Total Contact Saddle
I purchased my TCS in November of 2019. I have been using it on a wide range of horses since then.
I understand the skepticism around the TCS because it does not adhere to traditional saddle fitting rules. What you need to understand is that it's not a traditional saddle.
Saddles were designed for the comfort and convenience of the rider- to help riders stay seated in battle, strong enough to support the weight of a rider and their weapons. Saddle trees were designed to accommodate a seat for the rider to sit in and protect the horse's back from it. Because trees are hard, rigid structures made from materials like metal, wood, and fiberglass, a sufficient channel is necessary to keep the tree off the spine and the nerves that run along it to prevent soreness. The TCS does not have a hard inner structure that needs to be kept off the spine.
The long back muscles attach to the spinous processes, so even when the weight bearing surface of the saddle sits on these muscles, the spine is still bearing weight. So the idea that the spine should not bear any weight is silly, when any weight on the back will put weight on the spine as well. The spine is not floating in your horse's back, it is attached to the muscles our saddles sit on and therefore bears weight too. The idea of spinal clearance is not about keeping weight off the spine, but keeping hard, painful structures off these sensitive areas to avoid causing soreness to the bony spinous processes and prevent the hard edge of the tree from interfering with the nerves that run along the spine.
Ideally with treed saddles we want there to be even contact with the horse's back along the length of the panels to avoid concentrating pressure to small areas. Again, why? Because trees are made of hard, inflexible material and when they dig into the soft tissue of your horse's back they can cause pain, bruising, and soreness. The Total Contact Saddle does not have a tree that we must protect the horse's back from. It's not the rider that the horse's back needs to be protected from, but the saddle and tree itself that was designed for the comfort of the rider.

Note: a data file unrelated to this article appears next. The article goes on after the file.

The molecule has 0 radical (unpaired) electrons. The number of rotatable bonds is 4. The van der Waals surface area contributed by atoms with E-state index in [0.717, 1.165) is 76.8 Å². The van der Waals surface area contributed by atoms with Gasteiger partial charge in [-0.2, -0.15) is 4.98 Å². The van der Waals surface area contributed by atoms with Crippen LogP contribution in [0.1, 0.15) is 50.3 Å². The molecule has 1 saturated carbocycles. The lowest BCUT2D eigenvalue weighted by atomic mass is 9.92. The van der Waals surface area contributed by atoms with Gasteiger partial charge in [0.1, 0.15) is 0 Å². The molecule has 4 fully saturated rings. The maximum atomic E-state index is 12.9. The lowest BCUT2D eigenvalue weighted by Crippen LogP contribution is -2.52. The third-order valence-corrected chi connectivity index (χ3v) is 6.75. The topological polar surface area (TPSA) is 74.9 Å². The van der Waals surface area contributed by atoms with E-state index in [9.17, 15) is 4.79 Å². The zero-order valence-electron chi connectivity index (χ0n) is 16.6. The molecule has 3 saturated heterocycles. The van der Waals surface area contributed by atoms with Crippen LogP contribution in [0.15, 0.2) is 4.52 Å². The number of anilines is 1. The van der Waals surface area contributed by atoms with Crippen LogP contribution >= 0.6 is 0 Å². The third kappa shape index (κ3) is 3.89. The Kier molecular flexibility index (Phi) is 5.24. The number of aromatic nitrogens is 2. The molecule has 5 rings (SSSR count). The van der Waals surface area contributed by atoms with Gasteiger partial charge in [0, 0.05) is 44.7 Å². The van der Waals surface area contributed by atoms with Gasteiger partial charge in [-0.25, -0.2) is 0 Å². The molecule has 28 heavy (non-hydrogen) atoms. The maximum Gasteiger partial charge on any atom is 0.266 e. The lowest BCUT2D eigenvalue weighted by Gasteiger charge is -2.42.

With the TCS, the rider's weight is dispersed through the stirrups, the surface area of the saddle, and the rider's seat and thighs. As long as you have a little padding to protect the horse's back from your seat bones, that is really all that is needed. It's like riding bareback with stirrups.
People rode with literally a cushion, a set of stirrups, and animal hides for padding. It was very minimalistic like the TCS. It wasn't until people wanted to carry swords and bows and arrows, and not be knocked from their saddles during battle that we started getting pommels, cantles, and trees.
Northern Plains Pad Saddle with Buffalo Skirt and my TCS with Reindeer Hide. Not dissimilar.
If you're still worried about the lack of scientific evidence to back up the TCS, just know that you don't need a peer reviewed study to be able to tell if a saddle is causing problems. Many people will claim that the TCS will cause long term back issues and damage to the spine from one look at it, disregarding that my horses and many others have been ridden in the TCS for years and are checked regularly by equine professionals like vets, chiropractors, and bodyworkers. In addition to this, my horses are routinely palpated by myself to check their backs after rides.
Not only do their backs check out perfectly during professional evaluation and my own palpation, but my horses do not show any adverse reactions to the saddle when I tack up like many back sore horses do when they see someone approaching them with a saddle, my horses voluntarily line up at the mounting block for me to get on, and they move forward willingly and freely under saddle. If this saddle was going to cripple my horses or cause long term damage to their backs, I would know by now. I appreciate your concern, I acknowledge that this saddle does not adhere to traditional saddle fitting rules, but please understand I have firsthand experience with this saddle and accept that my horses are fine. I would have quit using it long ago if it hurt them.
Here is a user guide I have compiled for the TCS for anyone interested.
Total Contact Saddle - This video is an introduction to the TCS. It shows the saddle and what type of stirrups and girths work with it.
Total Contact Saddle FAQs - This video answers a lot of common questions about the TCS.
Total Contact Saddle Padding Setups - This video shows a few different padding setups that I like.
Total Contact Saddle - How you can tell if your horse may be experiencing back pain.